SYM Financial Corp Blog

Your Portfolio and Presidential Elections

Presidential elections in the United States are storied events which often culminate with a fresh face in office and a large new voice in American policy.


Though just four and five percent of all Americans voted for Donald Trump and Hillary Clinton during the primaries,[1] many voters now shudder at the prospect of one candidate or the other occupying the White House. Super Tuesday showcased a national display of petulance with a spontaneous surge in Google searches for “how can I move to Canada.”2 Some voters say they begrudgingly favor one nominee over another in hopes of dodging a “greater evil;” others find comfort in a third party candidate (while acknowledging that any third party faces great odds amid a long history of Republican and Democratic victories). There is even a large cadre of Americans claiming they will abstain from voting altogether. Meanwhile, though not part of the vocal majority, a segment of Americans appear to be perfectly comfortable with the drama playing out on the political stage and are pleased with their chosen candidate.


Until November 8, our clients living in the United States will continue to be bombarded with appeals and attacks meant to influence votes, but alarming political commercials and emotionally-charged news articles can spill over and create investment temptations as well. At SYM, we’ll happily stay out of the political debate while offering a few points to consider when it comes to election-year finances.


Viewing the election through an investment lens, our best advice is un-glamorous but sound: stick with the strategy even (and especially) through uncertain times. It’s encouraging that historically, investment values have held solid during times of presidential unpopularity. This also holds true during high-stakes elections where military, business, and social concerns are at the forefront, and when members of either party win. Remember that financial and political analysts have been torturing data for as long as data has been available, and show no sign of easing up. But if the overflow of speculation/information still gets to you, reflect on the following truths:


  • With or without gridlock, no party gets its way unfettered.
  • Changes in Washington are typically incremental, not revolutionary.
  • Interestingly, if you happened to support a primary candidate who was calling for a revolution, know that investments have grown substantially during years in which elections did not result in a desired revolution.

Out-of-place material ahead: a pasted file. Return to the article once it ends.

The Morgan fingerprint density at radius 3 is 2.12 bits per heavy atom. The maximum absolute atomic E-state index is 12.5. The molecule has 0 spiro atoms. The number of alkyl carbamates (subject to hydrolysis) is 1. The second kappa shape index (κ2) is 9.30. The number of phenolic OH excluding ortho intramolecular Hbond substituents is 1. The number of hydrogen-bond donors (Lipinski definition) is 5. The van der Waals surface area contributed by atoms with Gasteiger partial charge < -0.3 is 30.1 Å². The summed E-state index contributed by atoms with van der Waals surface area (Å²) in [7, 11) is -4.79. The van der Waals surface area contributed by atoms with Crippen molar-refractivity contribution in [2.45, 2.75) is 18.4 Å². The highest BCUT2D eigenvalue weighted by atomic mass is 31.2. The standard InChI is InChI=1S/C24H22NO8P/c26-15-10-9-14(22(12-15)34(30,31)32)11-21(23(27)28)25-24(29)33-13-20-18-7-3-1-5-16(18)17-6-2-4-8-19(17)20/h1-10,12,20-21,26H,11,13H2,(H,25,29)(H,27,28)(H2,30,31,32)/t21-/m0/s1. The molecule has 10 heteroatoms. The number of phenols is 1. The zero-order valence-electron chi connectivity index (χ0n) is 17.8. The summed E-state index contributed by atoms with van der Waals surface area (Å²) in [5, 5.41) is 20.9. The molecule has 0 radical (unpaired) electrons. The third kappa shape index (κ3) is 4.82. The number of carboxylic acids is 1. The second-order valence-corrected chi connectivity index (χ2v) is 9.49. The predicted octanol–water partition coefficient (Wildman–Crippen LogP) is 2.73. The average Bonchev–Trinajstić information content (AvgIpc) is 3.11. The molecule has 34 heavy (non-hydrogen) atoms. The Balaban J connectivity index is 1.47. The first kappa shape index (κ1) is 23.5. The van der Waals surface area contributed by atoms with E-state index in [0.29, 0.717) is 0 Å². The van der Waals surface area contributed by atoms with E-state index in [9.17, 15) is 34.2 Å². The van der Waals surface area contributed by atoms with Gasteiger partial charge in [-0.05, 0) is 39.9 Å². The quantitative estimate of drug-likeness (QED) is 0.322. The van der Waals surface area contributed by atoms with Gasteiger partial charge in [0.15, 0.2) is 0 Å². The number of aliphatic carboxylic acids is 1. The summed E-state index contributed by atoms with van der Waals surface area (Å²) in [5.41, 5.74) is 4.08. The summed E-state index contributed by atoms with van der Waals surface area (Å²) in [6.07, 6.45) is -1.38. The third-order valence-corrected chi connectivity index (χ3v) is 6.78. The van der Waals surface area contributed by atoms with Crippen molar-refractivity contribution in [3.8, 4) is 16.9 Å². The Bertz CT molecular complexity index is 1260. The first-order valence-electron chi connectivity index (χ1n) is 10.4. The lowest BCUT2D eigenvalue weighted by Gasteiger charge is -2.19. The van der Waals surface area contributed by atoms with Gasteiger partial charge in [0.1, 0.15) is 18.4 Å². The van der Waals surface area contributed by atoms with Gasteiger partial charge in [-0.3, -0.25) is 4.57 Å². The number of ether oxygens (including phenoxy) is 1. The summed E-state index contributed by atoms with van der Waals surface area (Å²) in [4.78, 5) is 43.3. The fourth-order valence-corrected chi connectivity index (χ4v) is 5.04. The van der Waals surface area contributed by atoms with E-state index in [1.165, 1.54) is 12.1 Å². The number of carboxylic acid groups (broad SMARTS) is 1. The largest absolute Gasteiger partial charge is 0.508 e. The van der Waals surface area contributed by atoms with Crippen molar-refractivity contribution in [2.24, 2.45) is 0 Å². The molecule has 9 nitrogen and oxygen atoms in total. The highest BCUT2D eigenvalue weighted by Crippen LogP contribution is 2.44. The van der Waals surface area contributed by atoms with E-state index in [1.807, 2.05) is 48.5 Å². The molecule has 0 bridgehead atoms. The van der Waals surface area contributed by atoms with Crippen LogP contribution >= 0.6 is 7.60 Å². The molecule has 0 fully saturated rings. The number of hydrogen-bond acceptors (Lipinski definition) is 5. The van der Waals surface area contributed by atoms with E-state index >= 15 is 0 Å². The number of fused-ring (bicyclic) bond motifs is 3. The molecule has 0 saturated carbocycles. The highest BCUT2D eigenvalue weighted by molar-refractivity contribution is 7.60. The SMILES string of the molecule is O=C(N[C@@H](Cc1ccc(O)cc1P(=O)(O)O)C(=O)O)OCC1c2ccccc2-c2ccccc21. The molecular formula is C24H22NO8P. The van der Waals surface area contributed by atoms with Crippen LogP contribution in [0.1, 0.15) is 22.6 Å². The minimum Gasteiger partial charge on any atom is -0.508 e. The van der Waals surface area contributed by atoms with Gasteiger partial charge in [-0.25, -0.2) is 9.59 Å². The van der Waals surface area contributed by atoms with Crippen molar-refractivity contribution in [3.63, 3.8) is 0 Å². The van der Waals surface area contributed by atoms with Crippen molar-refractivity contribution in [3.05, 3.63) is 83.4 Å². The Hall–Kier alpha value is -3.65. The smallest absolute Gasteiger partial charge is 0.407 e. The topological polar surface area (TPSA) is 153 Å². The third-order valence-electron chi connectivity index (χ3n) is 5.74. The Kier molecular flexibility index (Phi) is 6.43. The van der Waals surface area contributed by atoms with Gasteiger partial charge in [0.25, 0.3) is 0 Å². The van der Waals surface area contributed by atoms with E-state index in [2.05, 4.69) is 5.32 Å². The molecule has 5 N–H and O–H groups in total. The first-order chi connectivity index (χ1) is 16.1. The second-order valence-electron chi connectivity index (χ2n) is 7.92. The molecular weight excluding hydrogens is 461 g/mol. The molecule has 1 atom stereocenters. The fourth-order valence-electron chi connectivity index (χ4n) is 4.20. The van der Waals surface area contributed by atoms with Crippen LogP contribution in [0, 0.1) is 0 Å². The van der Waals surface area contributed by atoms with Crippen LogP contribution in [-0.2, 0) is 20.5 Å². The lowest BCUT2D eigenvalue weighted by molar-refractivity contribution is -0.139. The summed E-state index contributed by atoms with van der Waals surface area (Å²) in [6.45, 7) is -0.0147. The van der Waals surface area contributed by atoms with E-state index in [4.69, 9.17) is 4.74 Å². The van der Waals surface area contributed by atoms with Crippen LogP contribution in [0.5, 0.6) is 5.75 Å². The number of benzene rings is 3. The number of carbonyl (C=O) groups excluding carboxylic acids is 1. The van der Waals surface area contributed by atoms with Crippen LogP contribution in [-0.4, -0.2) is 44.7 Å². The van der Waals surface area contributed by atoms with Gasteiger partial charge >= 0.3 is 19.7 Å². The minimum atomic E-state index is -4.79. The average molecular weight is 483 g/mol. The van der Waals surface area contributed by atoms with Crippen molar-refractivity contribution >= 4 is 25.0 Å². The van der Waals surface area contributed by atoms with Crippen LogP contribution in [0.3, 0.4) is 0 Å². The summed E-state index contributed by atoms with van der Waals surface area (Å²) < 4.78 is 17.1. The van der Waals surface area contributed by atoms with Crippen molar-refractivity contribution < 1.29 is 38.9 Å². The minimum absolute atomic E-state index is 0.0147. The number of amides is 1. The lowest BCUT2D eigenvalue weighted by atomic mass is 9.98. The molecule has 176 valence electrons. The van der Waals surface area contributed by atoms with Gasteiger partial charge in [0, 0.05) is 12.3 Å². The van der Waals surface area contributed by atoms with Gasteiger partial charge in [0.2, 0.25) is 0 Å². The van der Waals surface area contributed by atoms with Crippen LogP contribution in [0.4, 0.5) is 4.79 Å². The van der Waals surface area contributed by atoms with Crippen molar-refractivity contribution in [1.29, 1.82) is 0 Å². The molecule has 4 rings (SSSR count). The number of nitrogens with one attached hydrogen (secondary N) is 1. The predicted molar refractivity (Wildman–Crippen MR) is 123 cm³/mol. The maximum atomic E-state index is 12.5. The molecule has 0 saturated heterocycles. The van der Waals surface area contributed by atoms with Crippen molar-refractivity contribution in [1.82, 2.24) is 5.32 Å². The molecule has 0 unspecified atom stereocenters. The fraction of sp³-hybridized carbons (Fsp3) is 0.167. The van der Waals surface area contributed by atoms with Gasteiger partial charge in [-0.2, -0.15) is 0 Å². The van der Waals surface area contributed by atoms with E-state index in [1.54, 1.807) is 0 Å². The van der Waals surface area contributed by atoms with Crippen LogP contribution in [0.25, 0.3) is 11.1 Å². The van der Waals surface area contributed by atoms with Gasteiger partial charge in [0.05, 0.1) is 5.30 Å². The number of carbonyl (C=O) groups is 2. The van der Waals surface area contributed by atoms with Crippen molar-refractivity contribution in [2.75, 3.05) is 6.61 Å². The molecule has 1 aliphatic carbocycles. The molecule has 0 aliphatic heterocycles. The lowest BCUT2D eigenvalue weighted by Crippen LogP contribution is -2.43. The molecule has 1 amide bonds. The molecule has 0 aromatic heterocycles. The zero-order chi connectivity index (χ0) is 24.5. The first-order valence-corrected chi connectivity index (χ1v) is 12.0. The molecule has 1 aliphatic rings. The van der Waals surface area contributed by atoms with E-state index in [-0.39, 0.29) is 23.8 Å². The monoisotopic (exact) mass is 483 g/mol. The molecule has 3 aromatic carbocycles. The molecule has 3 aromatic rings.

• For better or worse, campaign rhetoric doesn’t always align with what happens during the winner’s presidency.
  • Consumers and businesses have a greater impact on the economy than has the government.
  • While economic conditions often affect the incumbent party’s reelection odds, the parties themselves rarely cause meaningful differences in investment outcomes.

Bear in mind that SYM’s equity portfolios invest in companies, not in the United States political climate. As with any time, we fully expect stock prices to move up and down throughout the year. However, SYM’s broad diversification among many sectors and countries is designed to lower the impact of any hypothetical regulation on individually debated groups of businesses - such as minimum wage paying restaurants, fossil fuel miners or multinational importers. In the S&P 500 (a company for which one candidate called for a temporary product boycott and promised pressure to end the company’s overseas manufacturing), constitutes under one half of one percent of SYM’s investment portfolio.


SYM’s quarterly presentation will address these issues for our clients in more detail. With that said, for the next few months a relaxation phone app or quality time spent away from all media sources may benefit your investment outlook as much as the strategy principles we usually discuss.


[1] New York Times, August 1, 2016. Accessed at
2 US News & World Report, March 2, 2016. Accessed at


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